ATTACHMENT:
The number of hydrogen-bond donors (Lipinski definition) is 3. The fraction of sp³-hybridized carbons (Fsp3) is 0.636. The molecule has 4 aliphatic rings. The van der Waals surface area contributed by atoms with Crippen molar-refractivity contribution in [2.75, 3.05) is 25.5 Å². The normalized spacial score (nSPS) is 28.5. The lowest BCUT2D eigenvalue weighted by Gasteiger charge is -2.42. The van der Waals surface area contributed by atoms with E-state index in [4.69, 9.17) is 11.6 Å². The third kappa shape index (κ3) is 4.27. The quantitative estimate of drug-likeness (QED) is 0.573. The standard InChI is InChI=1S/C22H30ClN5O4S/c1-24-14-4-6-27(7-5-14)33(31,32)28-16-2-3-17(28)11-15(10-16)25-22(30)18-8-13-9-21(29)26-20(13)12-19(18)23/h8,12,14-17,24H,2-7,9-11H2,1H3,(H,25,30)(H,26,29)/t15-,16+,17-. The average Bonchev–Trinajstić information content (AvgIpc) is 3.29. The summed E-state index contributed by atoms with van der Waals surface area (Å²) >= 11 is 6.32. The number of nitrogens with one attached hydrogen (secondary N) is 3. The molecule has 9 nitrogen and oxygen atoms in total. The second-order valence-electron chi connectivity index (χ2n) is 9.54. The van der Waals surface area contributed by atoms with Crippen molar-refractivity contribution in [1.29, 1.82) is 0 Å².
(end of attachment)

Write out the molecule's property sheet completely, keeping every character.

The number of hydrogen-bond donors (Lipinski definition) is 3. The fraction of sp³-hybridized carbons (Fsp3) is 0.636. The molecule has 4 aliphatic rings. The van der Waals surface area contributed by atoms with Crippen molar-refractivity contribution in [2.75, 3.05) is 25.5 Å². The normalized spacial score (nSPS) is 28.5. The lowest BCUT2D eigenvalue weighted by Gasteiger charge is -2.42. The van der Waals surface area contributed by atoms with E-state index in [4.69, 9.17) is 11.6 Å². The third kappa shape index (κ3) is 4.27. The quantitative estimate of drug-likeness (QED) is 0.573. The standard InChI is InChI=1S/C22H30ClN5O4S/c1-24-14-4-6-27(7-5-14)33(31,32)28-16-2-3-17(28)11-15(10-16)25-22(30)18-8-13-9-21(29)26-20(13)12-19(18)23/h8,12,14-17,24H,2-7,9-11H2,1H3,(H,25,30)(H,26,29)/t15-,16+,17-. The average Bonchev–Trinajstić information content (AvgIpc) is 3.29. The summed E-state index contributed by atoms with van der Waals surface area (Å²) >= 11 is 6.32. The number of nitrogens with one attached hydrogen (secondary N) is 3. The molecule has 9 nitrogen and oxygen atoms in total. The second-order valence-electron chi connectivity index (χ2n) is 9.54. The van der Waals surface area contributed by atoms with Crippen molar-refractivity contribution in [1.29, 1.82) is 0 Å².